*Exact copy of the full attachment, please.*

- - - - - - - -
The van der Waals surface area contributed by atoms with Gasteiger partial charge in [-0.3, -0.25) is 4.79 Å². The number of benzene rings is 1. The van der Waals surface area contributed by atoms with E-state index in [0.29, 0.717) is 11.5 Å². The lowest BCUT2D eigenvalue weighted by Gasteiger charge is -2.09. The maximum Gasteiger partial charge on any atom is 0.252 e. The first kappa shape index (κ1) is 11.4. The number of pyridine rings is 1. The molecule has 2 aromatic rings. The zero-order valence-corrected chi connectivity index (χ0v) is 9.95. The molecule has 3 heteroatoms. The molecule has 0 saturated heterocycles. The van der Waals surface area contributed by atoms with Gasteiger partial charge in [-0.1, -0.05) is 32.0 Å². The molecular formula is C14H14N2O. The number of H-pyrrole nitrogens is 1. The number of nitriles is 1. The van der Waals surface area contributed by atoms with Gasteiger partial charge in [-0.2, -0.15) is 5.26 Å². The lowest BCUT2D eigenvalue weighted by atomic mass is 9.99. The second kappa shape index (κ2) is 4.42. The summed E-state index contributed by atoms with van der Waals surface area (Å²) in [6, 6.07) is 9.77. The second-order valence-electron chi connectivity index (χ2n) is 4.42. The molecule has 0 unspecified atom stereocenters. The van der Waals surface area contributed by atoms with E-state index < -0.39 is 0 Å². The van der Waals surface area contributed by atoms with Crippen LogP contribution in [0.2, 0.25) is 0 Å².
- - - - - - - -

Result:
The van der Waals surface area contributed by atoms with Gasteiger partial charge in [-0.3, -0.25) is 4.79 Å². The number of benzene rings is 1. The van der Waals surface area contributed by atoms with E-state index in [0.29, 0.717) is 11.5 Å². The lowest BCUT2D eigenvalue weighted by Gasteiger charge is -2.09. The maximum Gasteiger partial charge on any atom is 0.252 e. The first kappa shape index (κ1) is 11.4. The number of pyridine rings is 1. The molecule has 2 aromatic rings. The zero-order valence-corrected chi connectivity index (χ0v) is 9.95. The molecule has 3 heteroatoms. The molecule has 0 saturated heterocycles. The van der Waals surface area contributed by atoms with Gasteiger partial charge in [-0.1, -0.05) is 32.0 Å². The molecular formula is C14H14N2O. The number of H-pyrrole nitrogens is 1. The number of nitriles is 1. The van der Waals surface area contributed by atoms with Gasteiger partial charge in [-0.2, -0.15) is 5.26 Å². The lowest BCUT2D eigenvalue weighted by atomic mass is 9.99. The second kappa shape index (κ2) is 4.42. The summed E-state index contributed by atoms with van der Waals surface area (Å²) in [6, 6.07) is 9.77. The second-order valence-electron chi connectivity index (χ2n) is 4.42. The molecule has 0 unspecified atom stereocenters. The van der Waals surface area contributed by atoms with E-state index < -0.39 is 0 Å². The van der Waals surface area contributed by atoms with Crippen LogP contribution in [0.2, 0.25) is 0 Å².